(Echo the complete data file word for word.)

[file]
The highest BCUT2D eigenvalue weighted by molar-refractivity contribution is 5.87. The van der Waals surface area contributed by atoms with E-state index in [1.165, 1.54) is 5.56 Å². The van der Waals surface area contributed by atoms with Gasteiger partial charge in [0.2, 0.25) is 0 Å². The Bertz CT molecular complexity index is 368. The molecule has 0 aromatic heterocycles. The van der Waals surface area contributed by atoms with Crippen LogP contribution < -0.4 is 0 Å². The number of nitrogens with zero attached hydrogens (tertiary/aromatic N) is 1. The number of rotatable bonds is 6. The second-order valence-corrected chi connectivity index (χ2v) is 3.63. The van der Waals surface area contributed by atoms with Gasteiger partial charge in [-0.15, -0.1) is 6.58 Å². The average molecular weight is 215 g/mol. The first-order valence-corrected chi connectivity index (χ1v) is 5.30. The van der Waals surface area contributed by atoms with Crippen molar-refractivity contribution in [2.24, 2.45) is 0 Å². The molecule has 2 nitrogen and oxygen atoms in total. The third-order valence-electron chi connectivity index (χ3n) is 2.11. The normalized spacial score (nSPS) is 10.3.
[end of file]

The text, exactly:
The highest BCUT2D eigenvalue weighted by molar-refractivity contribution is 5.87. The van der Waals surface area contributed by atoms with E-state index in [1.165, 1.54) is 5.56 Å². The van der Waals surface area contributed by atoms with Gasteiger partial charge in [0.2, 0.25) is 0 Å². The Bertz CT molecular complexity index is 368. The molecule has 0 aromatic heterocycles. The van der Waals surface area contributed by atoms with Crippen LogP contribution < -0.4 is 0 Å². The number of nitrogens with zero attached hydrogens (tertiary/aromatic N) is 1. The number of rotatable bonds is 6. The second-order valence-corrected chi connectivity index (χ2v) is 3.63. The van der Waals surface area contributed by atoms with Gasteiger partial charge in [-0.15, -0.1) is 6.58 Å². The average molecular weight is 215 g/mol. The first-order valence-corrected chi connectivity index (χ1v) is 5.30. The van der Waals surface area contributed by atoms with Crippen molar-refractivity contribution in [2.24, 2.45) is 0 Å². The molecule has 2 nitrogen and oxygen atoms in total. The third-order valence-electron chi connectivity index (χ3n) is 2.11. The normalized spacial score (nSPS) is 10.3.